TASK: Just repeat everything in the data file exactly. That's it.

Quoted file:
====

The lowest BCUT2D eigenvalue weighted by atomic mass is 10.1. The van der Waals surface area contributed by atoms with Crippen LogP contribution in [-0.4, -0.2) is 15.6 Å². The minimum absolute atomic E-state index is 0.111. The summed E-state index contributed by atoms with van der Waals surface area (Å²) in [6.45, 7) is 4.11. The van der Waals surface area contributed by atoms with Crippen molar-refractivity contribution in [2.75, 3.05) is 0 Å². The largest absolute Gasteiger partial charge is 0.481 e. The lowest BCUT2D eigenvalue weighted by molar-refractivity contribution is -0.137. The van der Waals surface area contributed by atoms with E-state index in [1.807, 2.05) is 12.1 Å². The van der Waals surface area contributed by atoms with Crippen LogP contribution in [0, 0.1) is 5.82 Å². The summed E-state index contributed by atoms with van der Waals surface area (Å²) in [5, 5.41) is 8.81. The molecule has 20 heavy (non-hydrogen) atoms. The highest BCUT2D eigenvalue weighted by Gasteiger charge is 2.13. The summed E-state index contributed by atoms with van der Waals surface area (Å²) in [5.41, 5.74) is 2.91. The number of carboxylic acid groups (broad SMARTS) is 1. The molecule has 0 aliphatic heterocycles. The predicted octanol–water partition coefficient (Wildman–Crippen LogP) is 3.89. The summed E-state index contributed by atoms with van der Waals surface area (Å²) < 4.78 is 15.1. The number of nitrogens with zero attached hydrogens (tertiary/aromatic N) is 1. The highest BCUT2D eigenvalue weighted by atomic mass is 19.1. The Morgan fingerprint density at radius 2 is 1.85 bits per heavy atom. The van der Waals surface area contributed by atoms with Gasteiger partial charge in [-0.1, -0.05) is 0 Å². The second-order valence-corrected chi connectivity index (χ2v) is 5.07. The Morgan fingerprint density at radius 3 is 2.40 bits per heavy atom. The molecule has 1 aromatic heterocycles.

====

The lowest BCUT2D eigenvalue weighted by atomic mass is 10.1. The van der Waals surface area contributed by atoms with Crippen LogP contribution in [-0.4, -0.2) is 15.6 Å². The minimum absolute atomic E-state index is 0.111. The summed E-state index contributed by atoms with van der Waals surface area (Å²) in [6.45, 7) is 4.11. The van der Waals surface area contributed by atoms with Crippen molar-refractivity contribution in [2.75, 3.05) is 0 Å². The largest absolute Gasteiger partial charge is 0.481 e. The lowest BCUT2D eigenvalue weighted by molar-refractivity contribution is -0.137. The van der Waals surface area contributed by atoms with E-state index in [1.807, 2.05) is 12.1 Å². The van der Waals surface area contributed by atoms with Crippen LogP contribution in [0, 0.1) is 5.82 Å². The summed E-state index contributed by atoms with van der Waals surface area (Å²) in [5, 5.41) is 8.81. The molecule has 20 heavy (non-hydrogen) atoms. The highest BCUT2D eigenvalue weighted by Gasteiger charge is 2.13. The summed E-state index contributed by atoms with van der Waals surface area (Å²) in [5.41, 5.74) is 2.91. The number of carboxylic acid groups (broad SMARTS) is 1. The molecule has 0 aliphatic heterocycles. The predicted octanol–water partition coefficient (Wildman–Crippen LogP) is 3.89. The summed E-state index contributed by atoms with van der Waals surface area (Å²) < 4.78 is 15.1. The number of nitrogens with zero attached hydrogens (tertiary/aromatic N) is 1. The highest BCUT2D eigenvalue weighted by atomic mass is 19.1. The Morgan fingerprint density at radius 2 is 1.85 bits per heavy atom. The van der Waals surface area contributed by atoms with Gasteiger partial charge in [-0.1, -0.05) is 0 Å². The second-order valence-corrected chi connectivity index (χ2v) is 5.07. The Morgan fingerprint density at radius 3 is 2.40 bits per heavy atom. The molecule has 1 aromatic heterocycles.